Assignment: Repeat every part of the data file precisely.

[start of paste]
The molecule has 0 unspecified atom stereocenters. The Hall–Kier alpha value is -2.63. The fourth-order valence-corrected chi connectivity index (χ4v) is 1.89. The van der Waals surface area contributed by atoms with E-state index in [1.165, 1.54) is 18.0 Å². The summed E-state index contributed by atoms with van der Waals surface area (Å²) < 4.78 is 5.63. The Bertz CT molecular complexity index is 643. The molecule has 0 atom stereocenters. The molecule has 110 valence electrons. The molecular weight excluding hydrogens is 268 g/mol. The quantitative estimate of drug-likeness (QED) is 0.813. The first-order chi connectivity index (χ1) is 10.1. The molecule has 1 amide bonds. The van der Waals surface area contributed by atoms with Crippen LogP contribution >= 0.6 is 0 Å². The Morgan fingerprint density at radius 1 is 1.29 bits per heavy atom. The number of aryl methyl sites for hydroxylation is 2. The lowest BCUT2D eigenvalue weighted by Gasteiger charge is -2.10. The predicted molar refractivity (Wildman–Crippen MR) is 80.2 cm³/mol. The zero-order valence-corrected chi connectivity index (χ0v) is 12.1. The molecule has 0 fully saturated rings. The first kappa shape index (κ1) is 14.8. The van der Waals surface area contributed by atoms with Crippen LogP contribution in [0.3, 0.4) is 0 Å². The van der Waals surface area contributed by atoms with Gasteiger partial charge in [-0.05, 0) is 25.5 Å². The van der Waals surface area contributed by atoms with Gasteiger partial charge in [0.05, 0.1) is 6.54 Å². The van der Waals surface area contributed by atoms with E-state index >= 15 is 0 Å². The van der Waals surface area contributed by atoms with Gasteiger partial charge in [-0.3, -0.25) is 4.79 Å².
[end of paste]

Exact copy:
The molecule has 0 unspecified atom stereocenters. The Hall–Kier alpha value is -2.63. The fourth-order valence-corrected chi connectivity index (χ4v) is 1.89. The van der Waals surface area contributed by atoms with E-state index in [1.165, 1.54) is 18.0 Å². The summed E-state index contributed by atoms with van der Waals surface area (Å²) < 4.78 is 5.63. The Bertz CT molecular complexity index is 643. The molecule has 0 atom stereocenters. The molecule has 110 valence electrons. The molecular weight excluding hydrogens is 268 g/mol. The quantitative estimate of drug-likeness (QED) is 0.813. The first-order chi connectivity index (χ1) is 10.1. The molecule has 1 amide bonds. The van der Waals surface area contributed by atoms with Crippen LogP contribution >= 0.6 is 0 Å². The Morgan fingerprint density at radius 1 is 1.29 bits per heavy atom. The number of aryl methyl sites for hydroxylation is 2. The lowest BCUT2D eigenvalue weighted by Gasteiger charge is -2.10. The predicted molar refractivity (Wildman–Crippen MR) is 80.2 cm³/mol. The zero-order valence-corrected chi connectivity index (χ0v) is 12.1. The molecule has 0 fully saturated rings. The first kappa shape index (κ1) is 14.8. The van der Waals surface area contributed by atoms with Crippen LogP contribution in [0.3, 0.4) is 0 Å². The van der Waals surface area contributed by atoms with Gasteiger partial charge in [-0.05, 0) is 25.5 Å². The van der Waals surface area contributed by atoms with Gasteiger partial charge in [0.05, 0.1) is 6.54 Å². The van der Waals surface area contributed by atoms with E-state index >= 15 is 0 Å². The van der Waals surface area contributed by atoms with Gasteiger partial charge in [-0.3, -0.25) is 4.79 Å².